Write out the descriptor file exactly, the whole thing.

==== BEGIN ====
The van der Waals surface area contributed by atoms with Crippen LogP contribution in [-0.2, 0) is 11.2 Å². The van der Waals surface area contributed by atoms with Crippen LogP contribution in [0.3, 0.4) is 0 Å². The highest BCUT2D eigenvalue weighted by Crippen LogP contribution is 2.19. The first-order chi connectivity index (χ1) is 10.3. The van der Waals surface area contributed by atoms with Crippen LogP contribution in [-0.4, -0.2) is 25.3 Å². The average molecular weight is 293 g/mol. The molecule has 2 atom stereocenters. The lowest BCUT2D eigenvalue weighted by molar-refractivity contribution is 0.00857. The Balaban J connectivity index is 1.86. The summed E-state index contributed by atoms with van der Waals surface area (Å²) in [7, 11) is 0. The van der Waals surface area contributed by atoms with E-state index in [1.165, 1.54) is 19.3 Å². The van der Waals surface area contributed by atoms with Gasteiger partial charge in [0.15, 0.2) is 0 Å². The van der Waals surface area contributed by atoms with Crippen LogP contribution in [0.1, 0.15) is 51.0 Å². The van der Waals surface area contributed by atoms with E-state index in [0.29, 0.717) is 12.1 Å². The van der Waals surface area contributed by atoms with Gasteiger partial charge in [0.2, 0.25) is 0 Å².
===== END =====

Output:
The van der Waals surface area contributed by atoms with Crippen LogP contribution in [-0.2, 0) is 11.2 Å². The van der Waals surface area contributed by atoms with Crippen LogP contribution in [0.3, 0.4) is 0 Å². The highest BCUT2D eigenvalue weighted by Crippen LogP contribution is 2.19. The first-order chi connectivity index (χ1) is 10.3. The van der Waals surface area contributed by atoms with Crippen LogP contribution in [-0.4, -0.2) is 25.3 Å². The average molecular weight is 293 g/mol. The molecule has 2 atom stereocenters. The lowest BCUT2D eigenvalue weighted by molar-refractivity contribution is 0.00857. The Balaban J connectivity index is 1.86. The summed E-state index contributed by atoms with van der Waals surface area (Å²) in [7, 11) is 0. The van der Waals surface area contributed by atoms with E-state index in [1.165, 1.54) is 19.3 Å². The van der Waals surface area contributed by atoms with Gasteiger partial charge in [0.15, 0.2) is 0 Å². The van der Waals surface area contributed by atoms with Crippen LogP contribution in [0.1, 0.15) is 51.0 Å². The van der Waals surface area contributed by atoms with E-state index in [0.29, 0.717) is 12.1 Å². The van der Waals surface area contributed by atoms with Gasteiger partial charge in [0.2, 0.25) is 0 Å².